The 850-Forged are a bit of a unique setup as it pertains to the flight and trajectory seen during testing. The set is not a progressive setup into the long irons like we are seeing with so many other irons in this class (blade length change, sole progression, significant offset progression, etc), but rather it maintains the same uniform build and offset principles throughout the set. Additionally, the big tech trait for the flight is the use of the CNC milled undercut pocket in the 4-7 irons. Combined with the new XP115 shafts, the 850’s really did surprise here.
The scoring irons kept a penetrating ball flight that was not in danger of ballooning but still garnered the height one wants to see when hitting into greens or going at pins. The most pleasant surprise though was in the pocket-milled long irons, as the launch seen off of the deck was very impressive considering the low offset and modest sole width of the build. Though it is obvious that a portion of this will come back to the swing at hand, the long irons were consistent in showing the height one wants into greens from those distances. Overall, the entire setup definitely classified itself as being a mid-high setup in its stock form.
It also bears mentioning that the 850’s showed ample workability for those seeking that in an iron. This is the area where the super dense/soft feel may throw off some who hang their hat on moving the golf ball in terms of feedback to the move put on the ball, but they showed no issues turning the ball over in either direction. Additionally, even with the mid-high launch, playing a knockdown was effective through the setup on the windy Oklahoma days. Quietly under the radar with these is the leading edge bevel which the set possesses. This aided the irons in a clean turf interaction through a variety of lies during testing. In all, they are very balanced in this performance area, just as one would hope to see.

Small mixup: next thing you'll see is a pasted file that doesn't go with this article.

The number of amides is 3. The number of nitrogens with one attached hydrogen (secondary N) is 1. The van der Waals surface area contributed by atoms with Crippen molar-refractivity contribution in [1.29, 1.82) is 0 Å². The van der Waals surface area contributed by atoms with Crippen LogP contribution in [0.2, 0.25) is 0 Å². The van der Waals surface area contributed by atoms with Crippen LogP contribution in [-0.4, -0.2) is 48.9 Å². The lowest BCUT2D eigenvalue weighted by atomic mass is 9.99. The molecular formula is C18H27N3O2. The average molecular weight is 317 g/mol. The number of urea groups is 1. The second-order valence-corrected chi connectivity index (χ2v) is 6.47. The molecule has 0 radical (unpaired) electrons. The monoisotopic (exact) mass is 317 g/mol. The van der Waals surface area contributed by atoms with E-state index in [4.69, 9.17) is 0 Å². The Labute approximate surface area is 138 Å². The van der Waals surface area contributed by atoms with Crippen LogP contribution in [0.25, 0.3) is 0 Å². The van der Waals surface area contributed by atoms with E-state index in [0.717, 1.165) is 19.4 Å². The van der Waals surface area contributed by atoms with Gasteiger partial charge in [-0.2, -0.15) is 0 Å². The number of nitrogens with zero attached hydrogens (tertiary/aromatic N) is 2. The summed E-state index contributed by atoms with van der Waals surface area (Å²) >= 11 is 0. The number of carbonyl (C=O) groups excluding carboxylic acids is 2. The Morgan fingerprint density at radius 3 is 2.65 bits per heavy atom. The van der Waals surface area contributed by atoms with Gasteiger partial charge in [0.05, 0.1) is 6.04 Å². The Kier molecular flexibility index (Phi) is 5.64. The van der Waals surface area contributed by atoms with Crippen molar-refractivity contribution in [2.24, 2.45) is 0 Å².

Here is where there has been the most focus/press from Mizuno on this setup of irons. They put a lot of stock into the application of Boron in a golf club for the first time and what it allowed them to do from a metallurgy standpoint of pushing the boundaries of thickness where they had not taken the JPX line before. Frankly, they showed very good distance, better than any of the previous JPX releases this reviewer has spent time with.
In fact, it is not too bold to say that for the profile, the distance seen was very good as they don’t have the super wide sole, topline, or offset that so many associate with “long” irons in the distance category. Now, they are not the longest out there, but they fall in a margin that many golfers should respond well to. How much credence should the Boron get? Not being a metallurgist means the inability to speak in definite on the internal structure as it pertains to performance, but testing did show very good ball speeds across the face that were comparable for this reviewer to some of the longer GE/GI irons out there.
With that said, the forgiveness in the set even with the “Power Frame” that allows flexion with the intent of retaining ball speed was decent all around. Toe strikes and shots higher on the face were met with the best retention of speed, line, and distance. Shots closer to the heel fell off a bit, but that is expected given the location of the mass in the head and the surface area in that location on a club. The most penal miss on the irons were shots low on the face. They were met with the harshest feedback, the largest loss of speed, and the lowest flight. That is expected to an extent with every iron set out there, but the amount at which it was seen in these was surprising given the tendencies elsewhere on the face. It’s clearly going to come back to the individual and their specific miss, but overall there is definitely solid forgiveness given the size of the irons.
The JPX-850 Forged irons are a very well rounded iron offering from Mizuno, that much is certain. As with any iron set they have their strengths and weaknesses, but they deserve to be on the “try out” lists of many golfers this season. The Boron advertising and push may have been a bit out of sync for traditional Mizuno, but if these are any baseline indication, there is little doubt we will begin seeing them impart this into their other releases in future years.
The JPX-850 Forged irons are priced at $999.99 for the 8-club 4-GW set and more information can be found at www.MizunoUSA.com/golf.